Background: A diagnosis of metastatic breast cancer (BC) forces patients and providers to make difficult treatment decisions.
Objective: To pilot test a decision aid (DA) for advanced BC.
Design: Pretest, posttest study.
Setting: Two academic cancer centers in Boston, Massachusetts.
Patients: Fifty patients diagnosed with advanced BC.
Intervention: A patient DA that consisted of a 30-minute DVD and booklet.
Measurements: Patients were surveyed at baseline, after the intervention, and at 3 months.
Measures: included use and acceptability of DA, distress, treatment goals, and preference for and actual participation in decisions. Physicians were surveyed at baseline and 3 months. Measures included treatment goals, assessment of patients' experience with treatments, and patients' preference for and actual participation in decisions.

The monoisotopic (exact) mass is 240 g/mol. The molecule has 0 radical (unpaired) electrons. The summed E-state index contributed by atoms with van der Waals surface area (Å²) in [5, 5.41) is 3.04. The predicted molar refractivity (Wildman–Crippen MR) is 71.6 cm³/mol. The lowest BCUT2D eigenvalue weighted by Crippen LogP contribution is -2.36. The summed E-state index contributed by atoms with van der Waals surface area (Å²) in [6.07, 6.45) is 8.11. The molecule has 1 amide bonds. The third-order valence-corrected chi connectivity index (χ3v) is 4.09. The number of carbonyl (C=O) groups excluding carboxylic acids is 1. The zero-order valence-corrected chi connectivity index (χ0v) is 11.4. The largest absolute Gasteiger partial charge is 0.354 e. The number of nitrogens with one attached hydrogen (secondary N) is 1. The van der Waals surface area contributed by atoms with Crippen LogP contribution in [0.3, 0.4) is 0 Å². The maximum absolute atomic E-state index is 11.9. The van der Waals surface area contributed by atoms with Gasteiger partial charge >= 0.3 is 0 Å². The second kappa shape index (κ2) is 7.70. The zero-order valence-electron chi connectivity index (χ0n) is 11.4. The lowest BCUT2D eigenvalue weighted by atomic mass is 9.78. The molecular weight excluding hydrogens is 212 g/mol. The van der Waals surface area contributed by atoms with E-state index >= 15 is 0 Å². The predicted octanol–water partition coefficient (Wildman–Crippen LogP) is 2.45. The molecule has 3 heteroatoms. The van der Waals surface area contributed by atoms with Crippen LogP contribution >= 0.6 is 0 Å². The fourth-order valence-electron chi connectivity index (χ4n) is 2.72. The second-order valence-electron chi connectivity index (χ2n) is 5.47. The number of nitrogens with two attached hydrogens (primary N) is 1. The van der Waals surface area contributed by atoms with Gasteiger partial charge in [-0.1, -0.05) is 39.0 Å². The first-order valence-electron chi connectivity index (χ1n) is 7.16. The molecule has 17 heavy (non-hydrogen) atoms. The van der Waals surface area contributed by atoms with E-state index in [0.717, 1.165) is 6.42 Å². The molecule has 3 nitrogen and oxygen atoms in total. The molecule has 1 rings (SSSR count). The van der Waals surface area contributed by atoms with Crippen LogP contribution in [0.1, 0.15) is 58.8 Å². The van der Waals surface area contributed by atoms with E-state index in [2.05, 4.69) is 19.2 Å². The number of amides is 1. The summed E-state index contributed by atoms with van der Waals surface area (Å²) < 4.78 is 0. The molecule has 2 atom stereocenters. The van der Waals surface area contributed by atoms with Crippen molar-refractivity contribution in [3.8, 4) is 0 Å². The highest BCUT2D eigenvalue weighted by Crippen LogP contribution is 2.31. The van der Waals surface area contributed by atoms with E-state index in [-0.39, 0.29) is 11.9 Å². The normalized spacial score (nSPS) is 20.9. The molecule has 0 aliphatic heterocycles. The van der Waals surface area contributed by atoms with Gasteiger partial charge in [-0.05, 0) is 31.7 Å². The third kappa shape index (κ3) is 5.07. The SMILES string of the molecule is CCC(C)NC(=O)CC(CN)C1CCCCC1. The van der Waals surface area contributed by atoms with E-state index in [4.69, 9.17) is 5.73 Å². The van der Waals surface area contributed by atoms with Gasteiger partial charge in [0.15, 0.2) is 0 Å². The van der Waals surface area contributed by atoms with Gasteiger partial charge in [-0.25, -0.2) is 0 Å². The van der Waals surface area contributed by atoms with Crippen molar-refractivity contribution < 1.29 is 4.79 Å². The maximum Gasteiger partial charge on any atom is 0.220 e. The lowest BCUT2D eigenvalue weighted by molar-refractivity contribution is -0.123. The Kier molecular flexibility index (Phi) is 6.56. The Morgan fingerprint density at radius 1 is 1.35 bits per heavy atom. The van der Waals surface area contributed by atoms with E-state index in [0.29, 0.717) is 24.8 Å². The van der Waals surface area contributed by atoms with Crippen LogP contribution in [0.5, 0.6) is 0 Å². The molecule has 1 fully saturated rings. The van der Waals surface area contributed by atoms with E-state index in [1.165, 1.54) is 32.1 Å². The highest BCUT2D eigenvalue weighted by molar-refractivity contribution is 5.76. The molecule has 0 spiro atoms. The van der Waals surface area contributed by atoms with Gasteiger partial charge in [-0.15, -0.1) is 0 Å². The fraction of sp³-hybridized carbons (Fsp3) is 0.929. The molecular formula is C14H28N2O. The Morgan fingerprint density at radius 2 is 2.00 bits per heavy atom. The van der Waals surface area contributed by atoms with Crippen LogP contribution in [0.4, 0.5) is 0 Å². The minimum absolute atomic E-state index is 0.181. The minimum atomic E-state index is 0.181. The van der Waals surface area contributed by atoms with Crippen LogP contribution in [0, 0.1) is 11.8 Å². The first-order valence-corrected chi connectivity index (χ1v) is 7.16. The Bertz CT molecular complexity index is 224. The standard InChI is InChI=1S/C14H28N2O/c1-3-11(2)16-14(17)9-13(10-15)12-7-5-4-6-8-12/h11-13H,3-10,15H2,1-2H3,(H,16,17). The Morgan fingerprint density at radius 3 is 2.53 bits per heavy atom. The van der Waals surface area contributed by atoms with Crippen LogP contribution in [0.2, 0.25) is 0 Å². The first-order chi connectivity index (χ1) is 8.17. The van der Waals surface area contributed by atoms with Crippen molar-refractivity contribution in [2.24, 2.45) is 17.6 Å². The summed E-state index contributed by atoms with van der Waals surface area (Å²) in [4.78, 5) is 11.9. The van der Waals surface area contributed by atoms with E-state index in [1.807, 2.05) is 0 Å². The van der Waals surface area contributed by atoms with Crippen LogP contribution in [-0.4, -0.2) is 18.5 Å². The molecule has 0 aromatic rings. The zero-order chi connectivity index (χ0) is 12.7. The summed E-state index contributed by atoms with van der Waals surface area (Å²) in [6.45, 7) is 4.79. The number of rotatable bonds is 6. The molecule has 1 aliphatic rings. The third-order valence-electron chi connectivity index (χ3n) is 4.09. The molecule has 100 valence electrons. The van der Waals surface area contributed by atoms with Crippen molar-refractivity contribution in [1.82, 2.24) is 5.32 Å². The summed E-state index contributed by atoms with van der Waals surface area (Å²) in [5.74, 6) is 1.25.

Results: Thirty-two patients (64%) enrolled and completed the baseline survey, 30 completed the postvideo survey, and 25 completed the 3-month survey. The DA was acceptable and did not increase distress. The majority desired to share decision making with their doctor. Only 38% achieved their desired level of participation. At baseline, agreement between patients and providers on the main goal of treatment (lengthen life v. relieve symptoms) was 50% (kappa = -0.045, P = 0.71), and at 3 months it was 74% (kappa = 0.125, P = 0.48).
Conclusions: . It is feasible to perform a clinical trial of a DA with advanced BC patients. Most participants wanted to participate in decisions about their care and found the DA acceptable. This study highlights several issues in developing and implementing DAs in this vulnerable population facing complex decisions.